Above is a photo of one of my Queen Palms with a leaf that has turned completely brown, and is ready to be removed. The key word here is “completely”.
The photo below shows the top of the same Queen Palm with a new leaf spear which is just beginning to unfurl:
Generally speaking, remove brown leaves, but not yellow leaves — and ONLY with a clean blade. If you prune your own palms, as we do — I mean as my husband does — be sure to sterilize the saw blade before taking it from one palm to another. Why? Because, if one of your palms is diseased, the saw blade will take the disease to all your other palms.
What if Your Landscaper or Yard Maintenance Man Refuses?
There are a lot of guys all over this country making a living with a pick-up truck and a lawn mower. That does not mean they know much about plants. Your lawn maintenance man may tell you he doesn’t have time to do this, or that it’s not necessary to clean the blade. If that happens, please DO NOT let him prune your palms. Either find someone else or do it yourself. It takes only a few minutes.
How to Clean the Blade?
- Rub with a solution of 70% isopropyl (rubbing) alcohol and 30% water, OR
- Soak in a 50-50 mixture of chlorine bleach and clean water for 15 minutes. The problem with this is the blade may to rust.
Pruning of palms should be done very carefully, and only when the leaves are completely brown. If you’ve ever grown daffodils or tulips, you will remember that after blooming has finished, the green leaves are not to be cut until they have completely turned brown, because the bulb needs to take nutrients from those leaves. As the nutrients are absorbed by the bulb, they turn yellow, then brown. The same is true with palms. If the yellow leaves are removed before turning brown, the palm will begin drawing nutrients from the next tier of leaves, causing them to turn yellow. If yellow leaves are left until they have turned brown, the leaves above will remain green. Eventually, though the palm will need to draw nutrients again, and the process will repeat itself.
Some palms, such as Sylvesters, get several new leaves at once, creating a whole new tier of leaves. Similarly, they entire lowest tier usually begins yellowing at the same time. Others, such as Queens, get only one, occasionally two, new leaves at a time. When the leaves of a Queen Palm have reached the end of their lives, they turn yellow, then brown, at about the same rate as the new leaves emerge.
Your first instinct may be to remove those yellow leaves. Please don’t follow that instinct. The palm is busy drawing nutrients from that tier of yellow leaves. If they are removed, the palm will begin drawing from the next tier, and those leaves will begin turning yellow. Be sure to allow the yellow leaves to remain untouched until they have turned completely brown. Then, and only then, should they be removed. According to the local master gardeners, brown is a color, too. They say we should leave them alone, and that, when they are ready to fall off, they will.
What if Half the Leaves Are Turning Yellow?
Around our neighborhood, you will see some palms, especially Sylvesters, whose lower tier of leaves has turned yellow. This is okay. On the other hand, if you have a Sylvester with half or more of its leaves turning yellow, this is most likely a mineral deficiency.
How Many Tiers of Leaves Should Be Removed?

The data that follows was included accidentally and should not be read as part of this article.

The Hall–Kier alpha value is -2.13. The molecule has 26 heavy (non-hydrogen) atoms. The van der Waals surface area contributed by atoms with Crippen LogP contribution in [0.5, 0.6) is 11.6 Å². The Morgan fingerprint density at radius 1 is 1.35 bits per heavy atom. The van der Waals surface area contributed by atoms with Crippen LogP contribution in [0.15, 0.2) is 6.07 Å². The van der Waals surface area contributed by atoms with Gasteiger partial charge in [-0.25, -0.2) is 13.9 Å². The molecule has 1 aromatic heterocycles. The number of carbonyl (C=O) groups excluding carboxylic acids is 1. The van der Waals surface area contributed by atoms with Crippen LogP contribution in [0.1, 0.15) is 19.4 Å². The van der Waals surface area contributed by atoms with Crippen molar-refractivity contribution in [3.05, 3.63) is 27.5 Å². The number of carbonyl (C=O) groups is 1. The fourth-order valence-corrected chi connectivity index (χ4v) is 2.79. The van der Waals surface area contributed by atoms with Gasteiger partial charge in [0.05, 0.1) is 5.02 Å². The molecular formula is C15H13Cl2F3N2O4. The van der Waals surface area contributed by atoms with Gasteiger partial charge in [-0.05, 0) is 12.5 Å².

If you can picture the face of a clock (not a digital clock), draw an imaginary horizontal line from 9:00 to 3:00. The leaves of your palm should cover the area above that line. It’s okay if they hang below that line, but it is not good if they don’t cover the area above the line, as in the photo below.
This Sylvester appears to have been given a Mohawk haircut. The poor palm is probably embarrassed.
What About Hurricane Cuts?
Shouldn’t we do that in preparation for severe weather?
The Short Answer: No. Don’t do it – EVER.
The Long Answer: In high winds, the leaves of palms will fold upward, protecting the newest leaf buds, as shown in this photo. I paused my TV and snapped a shot of the screen with my phone. This is a perfect example of how the leaves fold upward. Most of these palms have folded up — the others are working on it.
Hurricane-strength winds and even some straight-line winds will will rip off the bottom tier of leaves, which is the outer layer of leaves when they have folded up as shown above. If all but the top few leaves have already been removed by severe pruning, the winds will remove the remaining leaves. If the green leaf-bud, left unprotected at the center is torn off, the palm will die. It may take a while, but it will happen.
Newly Installed Cabbage & Washingtonian Palms:
In areas of new construction, you can see newly installed Cabbage (sabal) Palms and Washingtonians. Most are delivered with their leaves completely removed, and only a few stalks, with the new leaf-bud in the center, sticking up at the top, as shown in this photo of a Cabbage palm. I’m not sure why they do this, except that it must make them easier to handle.
These Cabbage palms were installed about 18 months ago. The one inside the circle is growing out from the severe cut it had when delivered. The hurricane cut that is done by yard maintenance crews would take your palm back to this stage. Any high winds would then remove the lower tier of leaves, leaving only a very few, if any, at the top.
If left un-pruned prior to a storm, your palms are far more likely to lose only those leaves that are ready or near-ready to fall off anyway. The younger, stronger leaves will fold upward as in the weather photo above and protect the newest leaves.